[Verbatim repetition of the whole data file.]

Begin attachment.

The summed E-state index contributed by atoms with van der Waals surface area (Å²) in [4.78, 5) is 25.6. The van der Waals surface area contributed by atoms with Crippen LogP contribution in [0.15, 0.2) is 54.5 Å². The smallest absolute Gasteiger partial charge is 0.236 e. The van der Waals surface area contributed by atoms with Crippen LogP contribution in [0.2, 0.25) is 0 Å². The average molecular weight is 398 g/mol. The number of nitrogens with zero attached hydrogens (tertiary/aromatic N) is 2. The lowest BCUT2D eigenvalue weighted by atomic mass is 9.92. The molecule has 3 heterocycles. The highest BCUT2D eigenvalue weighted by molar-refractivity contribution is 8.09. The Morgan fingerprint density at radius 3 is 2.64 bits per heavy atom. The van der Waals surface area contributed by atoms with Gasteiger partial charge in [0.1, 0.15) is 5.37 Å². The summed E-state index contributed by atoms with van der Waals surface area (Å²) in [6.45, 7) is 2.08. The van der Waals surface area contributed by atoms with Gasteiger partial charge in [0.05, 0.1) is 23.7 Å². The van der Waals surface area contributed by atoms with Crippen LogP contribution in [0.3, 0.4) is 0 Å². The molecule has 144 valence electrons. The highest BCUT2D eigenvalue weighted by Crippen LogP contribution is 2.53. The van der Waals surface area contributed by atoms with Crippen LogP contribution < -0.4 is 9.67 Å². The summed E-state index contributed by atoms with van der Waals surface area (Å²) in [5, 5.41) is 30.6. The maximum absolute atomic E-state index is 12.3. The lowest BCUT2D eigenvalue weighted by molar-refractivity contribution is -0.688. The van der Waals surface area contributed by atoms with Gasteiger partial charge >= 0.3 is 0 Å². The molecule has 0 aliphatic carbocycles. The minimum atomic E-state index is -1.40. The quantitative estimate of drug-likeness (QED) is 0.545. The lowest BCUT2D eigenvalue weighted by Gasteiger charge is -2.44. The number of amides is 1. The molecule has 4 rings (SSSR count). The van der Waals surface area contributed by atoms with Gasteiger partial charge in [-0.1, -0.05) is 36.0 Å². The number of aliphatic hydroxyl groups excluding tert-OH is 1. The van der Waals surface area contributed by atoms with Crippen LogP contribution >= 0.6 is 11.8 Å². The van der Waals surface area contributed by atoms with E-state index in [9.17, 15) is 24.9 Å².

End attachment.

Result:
The summed E-state index contributed by atoms with van der Waals surface area (Å²) in [4.78, 5) is 25.6. The van der Waals surface area contributed by atoms with Crippen LogP contribution in [0.15, 0.2) is 54.5 Å². The smallest absolute Gasteiger partial charge is 0.236 e. The van der Waals surface area contributed by atoms with Crippen LogP contribution in [0.2, 0.25) is 0 Å². The average molecular weight is 398 g/mol. The number of nitrogens with zero attached hydrogens (tertiary/aromatic N) is 2. The lowest BCUT2D eigenvalue weighted by atomic mass is 9.92. The molecule has 3 heterocycles. The highest BCUT2D eigenvalue weighted by molar-refractivity contribution is 8.09. The Morgan fingerprint density at radius 3 is 2.64 bits per heavy atom. The van der Waals surface area contributed by atoms with Gasteiger partial charge in [0.1, 0.15) is 5.37 Å². The summed E-state index contributed by atoms with van der Waals surface area (Å²) in [6.45, 7) is 2.08. The van der Waals surface area contributed by atoms with Gasteiger partial charge in [0.05, 0.1) is 23.7 Å². The van der Waals surface area contributed by atoms with Crippen LogP contribution in [0.3, 0.4) is 0 Å². The molecule has 144 valence electrons. The highest BCUT2D eigenvalue weighted by Crippen LogP contribution is 2.53. The van der Waals surface area contributed by atoms with Crippen LogP contribution < -0.4 is 9.67 Å². The summed E-state index contributed by atoms with van der Waals surface area (Å²) in [5, 5.41) is 30.6. The maximum absolute atomic E-state index is 12.3. The lowest BCUT2D eigenvalue weighted by molar-refractivity contribution is -0.688. The van der Waals surface area contributed by atoms with Gasteiger partial charge >= 0.3 is 0 Å². The molecule has 0 aliphatic carbocycles. The minimum atomic E-state index is -1.40. The quantitative estimate of drug-likeness (QED) is 0.545. The lowest BCUT2D eigenvalue weighted by Gasteiger charge is -2.44. The number of amides is 1. The molecule has 4 rings (SSSR count). The van der Waals surface area contributed by atoms with Gasteiger partial charge in [-0.1, -0.05) is 36.0 Å². The number of aliphatic hydroxyl groups excluding tert-OH is 1. The van der Waals surface area contributed by atoms with Crippen LogP contribution >= 0.6 is 11.8 Å². The van der Waals surface area contributed by atoms with E-state index in [9.17, 15) is 24.9 Å².